The rhetoric and hyperbole have no bounds. We have seen Gov. J.B. Pritzker shut down parts of Illinois again. It boggles my mind as to what he may be thinking in moving back to the draconian ways of this last spring.
We know so much more now than we did then.
Our efforts can be more efficient and better placed now with much better results. We still are hanging on the rising positivity rate cases as the deaths continue to decline. I may touch on his other motives later but just know, on its face, this doesn’t make sense.
Let me tell you where Wall Street falls as to who might be the next president and what that might do to the markets. The top three things New York stock exchange traders are concerned with are: a vaccine, the trajectory of the current economy and the Federal Reserve Bank standing behind the market. They think that no matter who the president is, the government money will still keep flowing at a record pace and they are probably not wrong.
That’s the recipe for 2021.
I don’t think it is that easy — nothing ever is.
First, the vaccine idea is a great one but will not have 100% buy-in from the general public. The flu shot doesn’t either. I say that a vaccine is "part" of the solution but not THE solution. It will definitely go a long way in helping with the psyche in the country, but it won’t solve all the problems.
The economy is getting better but with each passing month, the pace of the improvement has been slowing. There is something there for both sides of the aisle. Those who say that it is improving — and it is, and those who say that it is slowing — which it is. We are getting better at a slower rate. I suppose it matters where your perspective begins but it is getting tougher and tougher to get back to where we were pre-pandemic.
And lastly, the Federal Reserve Bank will "do whatever it takes and be there" for the markets and help backstop any huge selloff. That is something that the market likes to hear. There is over $4 trillion of investor cash on the sidelines out there just waiting to get back in the market. That number in itself could also be a huge support mechanism to our equity prices here in the U.S.
Here is where I stand — we still have bad news heading our way. Slowly but surely it will reach our shores, but it’s coming. Think about it – the restaurants are getting slaughtered. The cruise industry is getting slaughtered. The hotel industry is getting slaughtered. The airlines are getting slaughtered.
Sure, there have been some good news stories but there is still a lot more blood to be let on Main Street USA. Our brilliant leaders are also to blame. They have been our own worst enemy when it comes to economic growth. Think about it.
Shutting down the economy (again) is what people do who have no idea what to do. It is an act of desperation at best, and an act of laziness at its worst. We have the CEOs of some of these big companies in New York and Chicago who have said that their employees don’t have to return until "maybe" some time in 2021.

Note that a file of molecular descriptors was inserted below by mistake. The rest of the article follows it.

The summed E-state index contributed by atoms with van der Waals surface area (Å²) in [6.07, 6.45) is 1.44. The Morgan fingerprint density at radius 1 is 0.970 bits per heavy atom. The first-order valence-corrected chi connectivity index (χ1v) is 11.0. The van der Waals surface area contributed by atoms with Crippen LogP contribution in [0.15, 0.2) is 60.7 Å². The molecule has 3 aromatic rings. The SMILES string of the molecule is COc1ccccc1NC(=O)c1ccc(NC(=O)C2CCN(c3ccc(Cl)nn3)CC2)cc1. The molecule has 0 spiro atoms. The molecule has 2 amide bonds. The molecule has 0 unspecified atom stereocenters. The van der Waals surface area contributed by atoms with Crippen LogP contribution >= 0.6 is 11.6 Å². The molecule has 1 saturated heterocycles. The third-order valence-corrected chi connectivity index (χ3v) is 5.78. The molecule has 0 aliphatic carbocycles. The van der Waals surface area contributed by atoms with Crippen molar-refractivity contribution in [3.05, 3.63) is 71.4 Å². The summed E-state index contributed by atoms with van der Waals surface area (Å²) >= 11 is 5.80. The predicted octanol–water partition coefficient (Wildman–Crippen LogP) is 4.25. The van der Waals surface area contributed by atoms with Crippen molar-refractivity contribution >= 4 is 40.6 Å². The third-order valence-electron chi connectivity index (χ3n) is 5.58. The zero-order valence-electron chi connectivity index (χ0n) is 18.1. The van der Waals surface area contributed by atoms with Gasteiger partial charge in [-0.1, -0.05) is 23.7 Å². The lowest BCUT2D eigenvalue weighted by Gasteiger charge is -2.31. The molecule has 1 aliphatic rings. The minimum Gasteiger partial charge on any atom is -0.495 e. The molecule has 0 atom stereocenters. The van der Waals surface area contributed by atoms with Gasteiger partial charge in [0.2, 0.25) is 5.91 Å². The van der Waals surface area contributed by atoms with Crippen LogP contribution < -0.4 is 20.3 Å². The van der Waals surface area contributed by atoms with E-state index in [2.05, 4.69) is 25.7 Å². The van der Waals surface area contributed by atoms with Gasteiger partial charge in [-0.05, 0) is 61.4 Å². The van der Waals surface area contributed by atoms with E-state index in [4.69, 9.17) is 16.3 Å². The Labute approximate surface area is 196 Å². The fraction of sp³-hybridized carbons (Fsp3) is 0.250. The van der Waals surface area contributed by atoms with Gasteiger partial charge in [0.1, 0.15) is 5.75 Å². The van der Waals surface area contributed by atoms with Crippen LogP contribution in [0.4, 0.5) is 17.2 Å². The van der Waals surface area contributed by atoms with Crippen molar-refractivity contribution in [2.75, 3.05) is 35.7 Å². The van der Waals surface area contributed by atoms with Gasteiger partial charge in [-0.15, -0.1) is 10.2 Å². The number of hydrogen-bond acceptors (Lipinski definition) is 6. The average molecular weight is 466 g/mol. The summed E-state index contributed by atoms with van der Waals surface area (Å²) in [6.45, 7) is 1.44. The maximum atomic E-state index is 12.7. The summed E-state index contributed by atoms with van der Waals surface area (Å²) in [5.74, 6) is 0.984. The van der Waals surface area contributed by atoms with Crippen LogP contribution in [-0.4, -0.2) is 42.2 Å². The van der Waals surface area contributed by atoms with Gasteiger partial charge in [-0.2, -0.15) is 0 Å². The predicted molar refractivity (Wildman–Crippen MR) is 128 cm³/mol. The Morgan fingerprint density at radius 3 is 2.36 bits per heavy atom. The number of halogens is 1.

What will that do to the multitude of small mom-and-pop businesses that rely on those canyons of buildings to be at least 80% occupied? We also have governors restricting movement among states. There are 43 states that New York has put restrictions on entering the state. Nobody will go. They won’t fly. They won’t get a hotel and they won’t go out to eat. Our leaders are simply cutting off their own noses to spite their faces. These moves may be well-intentioned, but they are also stupid. Period.
I would be remiss if I didn’t mention Thursday night’s debate. Finally, we had an exchange instead of a shouting match. I think all Americans can agree that it was much better than the first debate and we actually got to hear policy rather than vitriol. One of the themes that had me yelling at the TV was the idea that lockdowns can still be a way to fight the virus.
Joe Biden made it clear that he would lock the country down again if need be. He actually said it three times. He also said that he's in favor of our first responders — something that I think his backers may have a problem with — remember, defund the police? But let’s take him at his word — that he is a big supporter of the firefighters, police and all other first responders.
He will find himself in the same situation that the mayor of Chicago, Lori Lightfoot, and the mayor of New York, Bill DeBlasio, have found themselves in — massive budget deficits. For some reason, the left has a hard time understanding that if you shut your economy down, you are shutting businesses down. Thus, tax revenues fall precipitously. And, if you have no tax revenue, you can’t pay those who you "say" you hold so dear to your heart. You won’t be able to pay those first responders.
Just listen to how Lightfoot has been chirping the last few weeks about having to make some difficult decisions. I find it incredible how they complain about making the same difficult decisions that Americans and family businesses make when the government indiscriminately shuts them down.
There may be a point where shutting the economy down ... is an option that the country can’t afford. Then what are our fearless leaders going to do who took the lazy option of shutting down rather than an efficient, targeted approach more intelligent nations and leaders have done?
It is terribly frustrating and feels like watching a slow-motion car wreck. Ask the people of Illinois how they feel about their new lockdown rules imposed by Pritzker. It’s not an option — it’s an exercise in laziness.
Scott Shellady serves as head of US Producers for Marex Solutions out of London, England, and as an adjunct professor of finance at DePaul University. Shellady lives in Portage, and can be found on Twitter at @ScottTheCowGuy. The opinions are the writer's.
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